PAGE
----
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Goddess of Progress

Sometimes known as the Goddess of Liberty, the statue was one of the more picturesque ruins of the Great Earthquake.

The head was apparently given to John C. Irvine by former mayor James D. Phelan after it was removed from the old City Hall. It was, later, owned by his son, William Irvine.

It then came into possession of the South of Market Boys who gave it back to the city April 18, 1950, the 44th anniversary of the Great Earthquake.

It was later displayed in Golden Gate Park, then placed in storage.

Seven years later, in 1957, the head was sold, along with several cable cars, at public auction to Knott's Berry Farm, a Southern California amusement park. It was given back to the city by Knott's Berry Farm in the mid-1970s.

The goddess was, for many years, displayed at the Fire Department Museum, but was moved in 1993 to the Museum of the City of San Francisco. The goddess was then moved to City Hall in 1998 to celebrate the reopening of the structure after it was repaired following the 1989 earthquake. It will be the centerpiece of the Museum's exibit space in the Light Court of City Hall.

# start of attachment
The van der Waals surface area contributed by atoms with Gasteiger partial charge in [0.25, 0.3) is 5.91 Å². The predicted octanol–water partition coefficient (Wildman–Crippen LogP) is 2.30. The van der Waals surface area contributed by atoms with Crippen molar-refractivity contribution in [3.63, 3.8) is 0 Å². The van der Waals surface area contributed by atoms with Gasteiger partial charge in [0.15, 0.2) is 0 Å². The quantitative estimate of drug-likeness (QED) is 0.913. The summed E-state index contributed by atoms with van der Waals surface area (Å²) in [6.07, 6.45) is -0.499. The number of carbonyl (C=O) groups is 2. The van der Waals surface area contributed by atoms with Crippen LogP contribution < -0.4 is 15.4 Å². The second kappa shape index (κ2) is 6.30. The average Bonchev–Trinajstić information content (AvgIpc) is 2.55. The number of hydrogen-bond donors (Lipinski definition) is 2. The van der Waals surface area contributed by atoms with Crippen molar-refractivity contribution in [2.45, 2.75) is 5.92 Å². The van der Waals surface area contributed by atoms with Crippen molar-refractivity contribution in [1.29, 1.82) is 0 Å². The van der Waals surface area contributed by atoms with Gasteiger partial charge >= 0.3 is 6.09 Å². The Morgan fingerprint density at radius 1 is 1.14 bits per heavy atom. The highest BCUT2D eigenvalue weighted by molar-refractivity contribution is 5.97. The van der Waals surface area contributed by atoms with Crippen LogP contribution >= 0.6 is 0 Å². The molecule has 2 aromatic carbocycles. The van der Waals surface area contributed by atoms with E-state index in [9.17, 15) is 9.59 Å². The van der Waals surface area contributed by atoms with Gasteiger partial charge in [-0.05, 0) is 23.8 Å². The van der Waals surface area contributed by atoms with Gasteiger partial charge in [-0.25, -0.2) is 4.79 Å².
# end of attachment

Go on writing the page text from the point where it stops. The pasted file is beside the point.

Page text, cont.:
The electric lights which crown the goddess like a wreath were not original to the sculpture, but added sometime after the statute was taken down from City Hall, but before its sale to the amusement park.

Goddess Comes Down at Last

Liberty's Dethronement — Breaks at Waist and Many View Remains

With her graceful waist parted in twain from the cruel embrace of a cable wire and hauled to the dust from a position of pride as leading lady of the city, a place which even the earthquake permitted to hold, the goddess of the city hall dome came down yesterday in two pieces, a broken goddess who had outlived her usefulness in pointing the way to San Francisco from her lofty height.

A large crowd gathered to view the remains, and they will lay in state for a day or two longer. Treasurer McDougald has been promised her head in case she is broken up for junk.

San Francisco Evening Post
March 12, 1909

The "Goddess of Progress" was sculpted by Marion Wells, probably in the 1870s, during the early construction phase of City Hall. The head weighs 400 pounds.

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